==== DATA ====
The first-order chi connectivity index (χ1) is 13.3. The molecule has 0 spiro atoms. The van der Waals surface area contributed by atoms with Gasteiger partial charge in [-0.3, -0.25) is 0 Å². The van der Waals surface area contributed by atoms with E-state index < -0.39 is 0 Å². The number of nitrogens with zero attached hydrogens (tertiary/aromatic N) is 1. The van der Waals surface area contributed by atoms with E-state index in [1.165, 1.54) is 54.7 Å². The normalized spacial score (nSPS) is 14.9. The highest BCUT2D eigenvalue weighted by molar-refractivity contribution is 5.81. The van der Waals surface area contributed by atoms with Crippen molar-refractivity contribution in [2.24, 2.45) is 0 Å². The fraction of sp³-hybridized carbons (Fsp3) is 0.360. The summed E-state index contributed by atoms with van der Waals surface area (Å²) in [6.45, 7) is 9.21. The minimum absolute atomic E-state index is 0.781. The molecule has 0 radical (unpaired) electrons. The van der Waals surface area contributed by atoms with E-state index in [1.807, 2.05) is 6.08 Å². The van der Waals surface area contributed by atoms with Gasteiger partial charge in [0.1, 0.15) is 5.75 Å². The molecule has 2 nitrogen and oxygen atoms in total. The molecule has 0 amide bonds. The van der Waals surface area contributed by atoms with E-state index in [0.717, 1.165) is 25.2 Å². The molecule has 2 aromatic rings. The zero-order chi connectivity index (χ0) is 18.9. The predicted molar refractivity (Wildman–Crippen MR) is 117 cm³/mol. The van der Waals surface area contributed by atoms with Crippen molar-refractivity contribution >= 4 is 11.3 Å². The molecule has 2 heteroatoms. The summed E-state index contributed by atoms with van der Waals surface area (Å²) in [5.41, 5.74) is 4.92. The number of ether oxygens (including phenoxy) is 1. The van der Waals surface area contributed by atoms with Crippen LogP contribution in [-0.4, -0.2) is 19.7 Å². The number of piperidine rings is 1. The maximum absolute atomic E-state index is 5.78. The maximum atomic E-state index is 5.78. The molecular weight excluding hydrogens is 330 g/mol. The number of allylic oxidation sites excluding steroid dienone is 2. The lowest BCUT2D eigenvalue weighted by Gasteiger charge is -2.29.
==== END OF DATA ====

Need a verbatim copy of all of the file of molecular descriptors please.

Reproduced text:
The first-order chi connectivity index (χ1) is 13.3. The molecule has 0 spiro atoms. The van der Waals surface area contributed by atoms with Gasteiger partial charge in [-0.3, -0.25) is 0 Å². The van der Waals surface area contributed by atoms with E-state index < -0.39 is 0 Å². The number of nitrogens with zero attached hydrogens (tertiary/aromatic N) is 1. The van der Waals surface area contributed by atoms with E-state index in [1.165, 1.54) is 54.7 Å². The normalized spacial score (nSPS) is 14.9. The highest BCUT2D eigenvalue weighted by molar-refractivity contribution is 5.81. The van der Waals surface area contributed by atoms with Crippen molar-refractivity contribution in [2.24, 2.45) is 0 Å². The fraction of sp³-hybridized carbons (Fsp3) is 0.360. The summed E-state index contributed by atoms with van der Waals surface area (Å²) in [6.45, 7) is 9.21. The minimum absolute atomic E-state index is 0.781. The molecule has 0 radical (unpaired) electrons. The van der Waals surface area contributed by atoms with E-state index in [1.807, 2.05) is 6.08 Å². The van der Waals surface area contributed by atoms with Gasteiger partial charge in [0.1, 0.15) is 5.75 Å². The molecule has 2 nitrogen and oxygen atoms in total. The molecule has 0 amide bonds. The van der Waals surface area contributed by atoms with E-state index in [0.717, 1.165) is 25.2 Å². The molecule has 2 aromatic rings. The zero-order chi connectivity index (χ0) is 18.9. The predicted molar refractivity (Wildman–Crippen MR) is 117 cm³/mol. The van der Waals surface area contributed by atoms with Crippen molar-refractivity contribution >= 4 is 11.3 Å². The molecule has 2 heteroatoms. The summed E-state index contributed by atoms with van der Waals surface area (Å²) in [5.41, 5.74) is 4.92. The number of ether oxygens (including phenoxy) is 1. The van der Waals surface area contributed by atoms with Crippen LogP contribution in [-0.4, -0.2) is 19.7 Å². The number of piperidine rings is 1. The maximum absolute atomic E-state index is 5.78. The maximum atomic E-state index is 5.78. The molecular weight excluding hydrogens is 330 g/mol. The number of allylic oxidation sites excluding steroid dienone is 2. The lowest BCUT2D eigenvalue weighted by Gasteiger charge is -2.29.